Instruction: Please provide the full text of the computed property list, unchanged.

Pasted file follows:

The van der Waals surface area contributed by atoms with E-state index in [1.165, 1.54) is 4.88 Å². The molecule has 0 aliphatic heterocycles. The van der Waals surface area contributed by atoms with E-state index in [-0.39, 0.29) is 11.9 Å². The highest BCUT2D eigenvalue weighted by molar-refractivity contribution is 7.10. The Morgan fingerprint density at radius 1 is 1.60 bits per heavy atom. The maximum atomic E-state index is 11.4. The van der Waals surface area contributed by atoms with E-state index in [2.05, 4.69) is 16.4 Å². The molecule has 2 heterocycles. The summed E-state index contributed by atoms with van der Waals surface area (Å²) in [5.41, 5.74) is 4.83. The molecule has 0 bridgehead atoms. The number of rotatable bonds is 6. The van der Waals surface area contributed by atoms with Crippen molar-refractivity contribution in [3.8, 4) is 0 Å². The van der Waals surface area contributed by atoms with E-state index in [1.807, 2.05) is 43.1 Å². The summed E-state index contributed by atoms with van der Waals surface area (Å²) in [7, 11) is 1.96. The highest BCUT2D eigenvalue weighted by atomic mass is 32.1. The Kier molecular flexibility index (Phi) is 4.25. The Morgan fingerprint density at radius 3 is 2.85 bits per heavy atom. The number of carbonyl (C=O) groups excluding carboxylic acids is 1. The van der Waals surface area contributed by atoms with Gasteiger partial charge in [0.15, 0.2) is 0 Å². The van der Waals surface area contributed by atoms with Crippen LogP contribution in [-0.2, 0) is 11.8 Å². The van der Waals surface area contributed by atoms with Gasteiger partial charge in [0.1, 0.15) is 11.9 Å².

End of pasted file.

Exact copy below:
The van der Waals surface area contributed by atoms with E-state index in [1.165, 1.54) is 4.88 Å². The molecule has 0 aliphatic heterocycles. The van der Waals surface area contributed by atoms with E-state index in [-0.39, 0.29) is 11.9 Å². The highest BCUT2D eigenvalue weighted by molar-refractivity contribution is 7.10. The Morgan fingerprint density at radius 1 is 1.60 bits per heavy atom. The maximum atomic E-state index is 11.4. The van der Waals surface area contributed by atoms with E-state index in [2.05, 4.69) is 16.4 Å². The molecule has 2 heterocycles. The summed E-state index contributed by atoms with van der Waals surface area (Å²) in [5.41, 5.74) is 4.83. The molecule has 0 bridgehead atoms. The number of rotatable bonds is 6. The van der Waals surface area contributed by atoms with Crippen molar-refractivity contribution in [3.8, 4) is 0 Å². The van der Waals surface area contributed by atoms with E-state index in [1.807, 2.05) is 43.1 Å². The summed E-state index contributed by atoms with van der Waals surface area (Å²) in [7, 11) is 1.96. The highest BCUT2D eigenvalue weighted by atomic mass is 32.1. The Kier molecular flexibility index (Phi) is 4.25. The Morgan fingerprint density at radius 3 is 2.85 bits per heavy atom. The number of carbonyl (C=O) groups excluding carboxylic acids is 1. The van der Waals surface area contributed by atoms with Gasteiger partial charge in [0.15, 0.2) is 0 Å². The van der Waals surface area contributed by atoms with Crippen LogP contribution in [-0.2, 0) is 11.8 Å². The van der Waals surface area contributed by atoms with Gasteiger partial charge in [0.1, 0.15) is 11.9 Å².